Windy City Media Group Frontpage News
Celebrating 30 Years of Gay Lesbian Bisexual and Trans News
home search facebook twitter join
Gay News Sponsor Windy City Times 2018-03-21
About WCMG Publications News Index  Entertainment Features Bars & Clubs Calendar Videos Advertisers OUT! Guide    Marriage



REELING FILM FESTIVAL Nelson Rodriguez tackles immigration, love in 'En Algun Lugar'
by Andrew Davis, Windy City Times

facebook twitter pin it google +1 reddit email

In the movie En Algun Lugar—which will be shown at the Reeling Film Festival on Sept. 22-23—Nelson Rodriguez and Andrew L. Saenz play a Chicago couple ( Abel and Diego, respectively ) who face a complication when it turns out that one of them is an undocumented immigrant.

Rodriguez—a local actor and recent Windy City Times 30 Under 30 honoree who won't see the completed film for the first time until Reeling ( a promise he made )—talked about the movie's plot, filming in Chicago and Mexico, and the concept of straight actors who play gay.

Windy City Times: Tell me how the title of the movie relates to the plot.

Nelson Rodirguez: From my understanding from [writer/director] Tadeo Garcia, a loose translation of the title is "A Place to Be," while the direct translation is "Someplace." I think the movie holds on to the idea that things are better somewhere, in some other place. Eventually, we'll get to the place where you can be somebody—that's how it ties to the movie, specifically Diego's journey to become an American citizen. Then there's an issue with his mom [who's in Mexico], and decisions have to be made.

WCT: Chicago is practically another character in the movie. You filmed in Boystown and a couple other spots. I didn't recognize the bridge you two crossed, though.

NR: Oh, that's the 95th Street bridge. We were all over Chicago, from the South Side to the North Side. We were up in Rogers Park in The Armadillo's Pillow bookstore for one scene, and were in Boystown for the nightclub scene. We were at a concert hall as well. It was really important that Chicago be represented, and that it felt authentic to where these characters would live.

WCT: And you filmed in Mexico as well?

NR: Yes—we were there for eight days. I couldn't believe it was happening. We were in small-town Mexico, southwest of Mexico City—specifically, Jalpa, Zacatecas. Actually, Tadeo's family has land there; he has memories of going there as a kid. It's very important to him that, in the story, [this area] was represented as part of his own journey. He also knew certain things, like the time of the year when the fair [in the film] takes place. The cinematographer, Charlie, did a beautiful job.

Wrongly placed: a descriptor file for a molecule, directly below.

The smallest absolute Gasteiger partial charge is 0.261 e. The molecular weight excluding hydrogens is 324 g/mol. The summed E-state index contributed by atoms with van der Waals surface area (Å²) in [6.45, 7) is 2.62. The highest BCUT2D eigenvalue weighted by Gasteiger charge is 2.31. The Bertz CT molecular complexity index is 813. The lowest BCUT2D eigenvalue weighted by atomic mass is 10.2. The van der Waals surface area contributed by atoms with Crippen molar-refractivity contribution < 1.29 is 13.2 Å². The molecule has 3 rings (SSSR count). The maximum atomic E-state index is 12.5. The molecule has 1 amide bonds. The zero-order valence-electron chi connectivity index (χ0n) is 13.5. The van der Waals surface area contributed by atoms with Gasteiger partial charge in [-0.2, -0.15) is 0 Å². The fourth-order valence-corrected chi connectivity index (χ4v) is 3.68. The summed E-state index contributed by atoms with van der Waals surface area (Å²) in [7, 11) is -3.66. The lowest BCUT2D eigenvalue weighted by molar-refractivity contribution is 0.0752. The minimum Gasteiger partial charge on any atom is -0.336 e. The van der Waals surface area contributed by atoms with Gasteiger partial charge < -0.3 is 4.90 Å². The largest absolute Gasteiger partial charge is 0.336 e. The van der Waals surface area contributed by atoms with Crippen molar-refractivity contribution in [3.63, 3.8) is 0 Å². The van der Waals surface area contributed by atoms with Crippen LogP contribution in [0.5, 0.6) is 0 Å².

WCT: You looked different in the film [in terms of weight] than you do now.

NR: Yes—I happened to gain weight before starting the film. It wasn't specifically for the role; I was taking medicine and it made me a bit heavy.

WCT: Because there's a scene in which your roommate mentions your weight, I thought you had gained weight for the role.

NR: Actually, we didn't improv that; that was already in the script. Also, the roommate was already a fit guy, and I've never been an athletic guy. So even if I had been thinner in the movie, it would've made sense for him to tell me to hit the gym.

WCT: I get various answers to this question, but what is it like filming the love scenes?

NR: At first, they're as awkward and uncomfortable as you'd imagine them to be. The sex scene in Mexico was our first day of filming, so we giggled a lot and tried to get into the moment. Once we felt we got the vibe of what was happening, it was just a matter of doing it. I was very lucky that the crew made things as comfortable as possible—and Andrew's a total pro.

WCT: Andrew is actually straight in real life. There's a school of thought that only gay actors ( who are underrepresented ) should act in gay roles. How do you feel about that?

NR: I go back and forth about that, honestly. It's important to me that gay actors get the opportunities to tell their stories, so I totally hear that point of view—but I also want to play straight characters, as a gay man. I don't want to be limited that way, so it would be hypocritical of me to say, "You can't play the gay role, but I can play the straight role."

I often prefer, in my own work, to cast queer actors in queer roles, but I never make it an [iron-clad] rule; allies are a part of our community, and there's artistry behind what they can bring to the roles as well.

Andrew's such a great guy; it never felt like he was putting on a "queer persona." He was living truthfully as [a character] who happened to be gay.

WCT: Obviously, this movie is very timely...

NR: It got very timely very fast.

WCT: I don't want to reveal too much about the movie, but there's a point in the film where a quote from then-candidate Donald Trump is used.

NR: And he hasn't stopped saying inflammatory things.

WCT: Indeed. What was the most difficult scene for you to film?

NR: It wasn't necessarily the most difficult—but I wonder if I made the right choice right after I find out that Diego's mom is actually in Mexico, and that he's undocumented. It's a very important scene, but I wonder if I balanced that correctly in the moment as [Abel]. It's such a hard situation and I knew what I had to get to, in terms of leaving [Chicago]. I don't know if I was too harsh or if it made Abel more sympathetic.

WCT: What do you want people to take away from the movie?

NR: Even without seeing it yet, I want people to see this glimpse of what being undocumented is like—to see the pressures and situations undocumented people face. People are in those situations every day, and some people get the wrong idea about the undocumented and have these stereotypes.

WCT: For example, Diego speaks perfect English.

NR: Exactly. So I want people to learn that this is a real community, with people of different backgrounds, different levels of education; it's a very diverse community and it's not just what the media pushes at us. Hopefully, people will sympathize with that struggle and take action, like donating a few dollars to the ACLU.